Were there no suitable trees in Egypt? Why did the Patriarchs go to such trouble?

R’ Yaakov Kaminetsky z”l (died 1986) explains that the Patriarchs acted thus in order to raise the spirits of their descendants who would be enslaved in Egypt. It was not enough to promise the Jews that they would be redeemed; the groves of acacia trees that Yaakov planted in Egypt were a tangible reminder to the enslaved Jews that their eventual salvation was a reality.

Similarly, R’ Kamenetsky writes, this is one reason that the authors of the siddur included the order of the korbanot / sacrifices in the daily prayers. The more we are familiar with what took place in the Bet Hamikdash, the more real the eventual rebuilding of the Bet Hamikdash will seem to us.

(Emet Le’Yaakov)

“Yesod Ve’shoresh Ha’avodah”

(“The Foundation and Root of Divine Service”)

This year, we are presenting excerpts from the work Yesod Ve’shoresh Ha’avodah by R’ Alexander Ziskind z”l (died 1794). The primary theme of this work is improving one’s concentration in prayer. In Sha’ar Ha’ashmoret, Chapter 4, the author continues to discuss the blessings recited upon awakening. He writes:

At the blessing of “Who gives sight to the blind,” one should open his eyes upon reciting the final phrase. (Although he recites all of the blessings with his eyes closed [presumably to enhance concentration], for this blessing he should open his eyes.) One should have in mind when he does this that he is demonstrating G-d’s greatness in that He gave man the ability to open and close his eyes at will. This wonder is, of course, in addition to the wonder of the eyes themselves-eyes of flesh that shine with such a bright light [so- to-speak]. Therefore, when one concludes this blessing he should think to himself with great joy, “The wonders of G-d! The wonders of G-d!”

Upon reciting the blessings of “Who clothes the naked” and “Who releases the bound,” one should have in mind the plain meaning set forth in the Gemara and Shulchan Aruch. [Specifically, the former blessing acknowledges G-d’s gift of clothing, and the latter blessing, the fact that G-d gave man the ability to sit up and get out of bed.] At the same time [that one is thinking of this simple meaning], one should recognize that the Men of the Great Assembly established all of the prayers and blessings based on great and wondrous secrets and tikkunim (literally “repairs”) in the upper worlds. One who is familiar with these secrets should have in mind when he recites the blessing of “Who straightens the bent”–besides the literal meaning– also that the Shechinah will soon in our days “stand tall.”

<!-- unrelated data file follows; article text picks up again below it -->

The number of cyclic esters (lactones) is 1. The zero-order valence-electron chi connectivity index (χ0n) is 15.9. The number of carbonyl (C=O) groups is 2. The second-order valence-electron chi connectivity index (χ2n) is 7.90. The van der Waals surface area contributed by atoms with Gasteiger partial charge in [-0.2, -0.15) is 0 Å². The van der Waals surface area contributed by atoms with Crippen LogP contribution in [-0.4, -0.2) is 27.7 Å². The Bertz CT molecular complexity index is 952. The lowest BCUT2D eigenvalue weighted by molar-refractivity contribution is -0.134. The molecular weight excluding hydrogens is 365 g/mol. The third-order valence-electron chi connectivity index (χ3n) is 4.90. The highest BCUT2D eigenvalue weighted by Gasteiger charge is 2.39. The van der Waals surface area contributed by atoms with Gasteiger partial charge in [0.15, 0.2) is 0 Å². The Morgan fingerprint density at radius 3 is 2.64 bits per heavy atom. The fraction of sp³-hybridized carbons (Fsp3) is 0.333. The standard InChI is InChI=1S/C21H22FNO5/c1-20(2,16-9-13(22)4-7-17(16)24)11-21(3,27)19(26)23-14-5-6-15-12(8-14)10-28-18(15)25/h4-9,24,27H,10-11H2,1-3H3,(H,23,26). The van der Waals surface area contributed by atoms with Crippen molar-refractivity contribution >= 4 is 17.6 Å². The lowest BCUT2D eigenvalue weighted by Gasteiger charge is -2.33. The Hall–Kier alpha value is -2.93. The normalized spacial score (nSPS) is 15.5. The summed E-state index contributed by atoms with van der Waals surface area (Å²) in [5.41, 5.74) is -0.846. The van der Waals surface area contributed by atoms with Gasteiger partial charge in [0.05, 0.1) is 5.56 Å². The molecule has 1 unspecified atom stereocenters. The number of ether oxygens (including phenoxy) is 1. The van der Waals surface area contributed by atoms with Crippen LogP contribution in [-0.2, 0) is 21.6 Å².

In the blessing of “Who spreads the earth out upon the waters,”one should think several times of G-d’s wonders demonstrated in the fact that the land of the earth floats on the depths. [In terms we are familiar with, the plates of the continents rest on top of layers that are liquid.] One should feel extreme joy at this recognition, for the most important part of serving G-d is joy.

R’ Shlomo Ephraim of Lunschitz z”l

R’ Shlomo Ephraim was born in Lunschitz (possibly Leczica), Poland in the mid-1500’s. His father’s name was Aharon, and his primary teacher was R’ Shlomo Luria (the “Maharshal”). (Our subject was actually named Ephraim at birth. The name Shlomo was added during an illness in 1601.)

R’ Ephraim’s first position was as a rosh yeshiva in Lvov (Lemberg). After 1604, he headed a yeshiva in Prague and sat on the rabbinical court of that city with R’ Yeshayah Horowitz (the “Shelah Ha’kadosh”). Among R’ Ephraim’s prominent students were R’ Yom Tov Lipman Heller, author of the Mishnah commentary Tosfot Yom Tov, and R’ Shabtai Horowitz, son of the Shelah.

Despite heading a yeshiva, R’ Ephraim’s primary legacy is as a darshan / preacher. Besides delivering sermons in Lvov and Prague, R’ Ephraim was a regular preacher at the fairs in Lublin and at meetings of the Va’ad Arbah Aratzot / the Council of the Four Lands, the semi- autonomous governing body of Polish Jewry. Among R’ Ephraim’s works, which are still popular today, are the Torah commentary Kli Yakar and the homiletic compositions Ir Gibborim, Olelot Ephraim, Amudai Shaish, Siftei Da’at, and Orach Le’chaim. He also composed selichot / penitential prayers to be recited on the second day of Adar, the anniversary of a pogrom which occurred in Prague on that day in 1611. (R’ Ephraim records that the work Olelot Ephraim was written when he lived in Jaroslaw and had no library. All of the numerous citations and quotations to the Talmud, midrashim, and commentaries that are in that work were written down from memory.)

Copyright © 2006 by Shlomo Katz and